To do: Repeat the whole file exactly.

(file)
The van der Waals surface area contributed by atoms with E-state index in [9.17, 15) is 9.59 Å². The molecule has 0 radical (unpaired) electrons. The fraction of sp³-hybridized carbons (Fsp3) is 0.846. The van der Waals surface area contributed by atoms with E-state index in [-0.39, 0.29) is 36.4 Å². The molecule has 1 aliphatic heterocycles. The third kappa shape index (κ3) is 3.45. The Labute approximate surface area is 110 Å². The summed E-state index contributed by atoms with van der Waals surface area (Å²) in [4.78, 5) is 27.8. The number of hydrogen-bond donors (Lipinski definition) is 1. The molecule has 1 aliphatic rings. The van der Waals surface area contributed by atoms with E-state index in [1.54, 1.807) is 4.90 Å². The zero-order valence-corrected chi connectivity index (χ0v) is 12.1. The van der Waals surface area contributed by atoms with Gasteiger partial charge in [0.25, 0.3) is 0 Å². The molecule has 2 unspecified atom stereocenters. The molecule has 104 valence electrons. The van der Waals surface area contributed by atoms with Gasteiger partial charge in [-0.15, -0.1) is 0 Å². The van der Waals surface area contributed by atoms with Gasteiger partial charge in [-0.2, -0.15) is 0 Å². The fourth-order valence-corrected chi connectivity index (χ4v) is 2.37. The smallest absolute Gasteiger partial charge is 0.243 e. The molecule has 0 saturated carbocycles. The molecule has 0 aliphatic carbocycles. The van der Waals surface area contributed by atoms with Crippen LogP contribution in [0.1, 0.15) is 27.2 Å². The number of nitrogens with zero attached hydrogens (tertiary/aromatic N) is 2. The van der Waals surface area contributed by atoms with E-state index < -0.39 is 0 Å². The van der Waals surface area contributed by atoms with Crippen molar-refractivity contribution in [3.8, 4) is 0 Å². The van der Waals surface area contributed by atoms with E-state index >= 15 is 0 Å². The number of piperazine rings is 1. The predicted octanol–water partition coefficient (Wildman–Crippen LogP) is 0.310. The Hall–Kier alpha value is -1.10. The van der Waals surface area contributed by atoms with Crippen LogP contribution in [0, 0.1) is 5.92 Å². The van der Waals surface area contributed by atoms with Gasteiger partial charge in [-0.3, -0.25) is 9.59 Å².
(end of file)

The van der Waals surface area contributed by atoms with E-state index in [9.17, 15) is 9.59 Å². The molecule has 0 radical (unpaired) electrons. The fraction of sp³-hybridized carbons (Fsp3) is 0.846. The van der Waals surface area contributed by atoms with E-state index in [-0.39, 0.29) is 36.4 Å². The molecule has 1 aliphatic heterocycles. The third kappa shape index (κ3) is 3.45. The Labute approximate surface area is 110 Å². The summed E-state index contributed by atoms with van der Waals surface area (Å²) in [4.78, 5) is 27.8. The number of hydrogen-bond donors (Lipinski definition) is 1. The molecule has 1 aliphatic rings. The van der Waals surface area contributed by atoms with E-state index in [1.54, 1.807) is 4.90 Å². The zero-order valence-corrected chi connectivity index (χ0v) is 12.1. The van der Waals surface area contributed by atoms with Gasteiger partial charge in [0.25, 0.3) is 0 Å². The molecule has 2 unspecified atom stereocenters. The molecule has 104 valence electrons. The van der Waals surface area contributed by atoms with Gasteiger partial charge in [-0.15, -0.1) is 0 Å². The van der Waals surface area contributed by atoms with Gasteiger partial charge in [-0.2, -0.15) is 0 Å². The fourth-order valence-corrected chi connectivity index (χ4v) is 2.37. The smallest absolute Gasteiger partial charge is 0.243 e. The molecule has 0 saturated carbocycles. The molecule has 0 aliphatic carbocycles. The van der Waals surface area contributed by atoms with Crippen LogP contribution in [0.1, 0.15) is 27.2 Å². The number of nitrogens with zero attached hydrogens (tertiary/aromatic N) is 2. The van der Waals surface area contributed by atoms with E-state index < -0.39 is 0 Å². The van der Waals surface area contributed by atoms with Crippen molar-refractivity contribution in [3.8, 4) is 0 Å². The van der Waals surface area contributed by atoms with E-state index >= 15 is 0 Å². The number of piperazine rings is 1. The predicted octanol–water partition coefficient (Wildman–Crippen LogP) is 0.310. The Hall–Kier alpha value is -1.10. The van der Waals surface area contributed by atoms with Crippen LogP contribution in [0, 0.1) is 5.92 Å². The van der Waals surface area contributed by atoms with Gasteiger partial charge in [-0.3, -0.25) is 9.59 Å².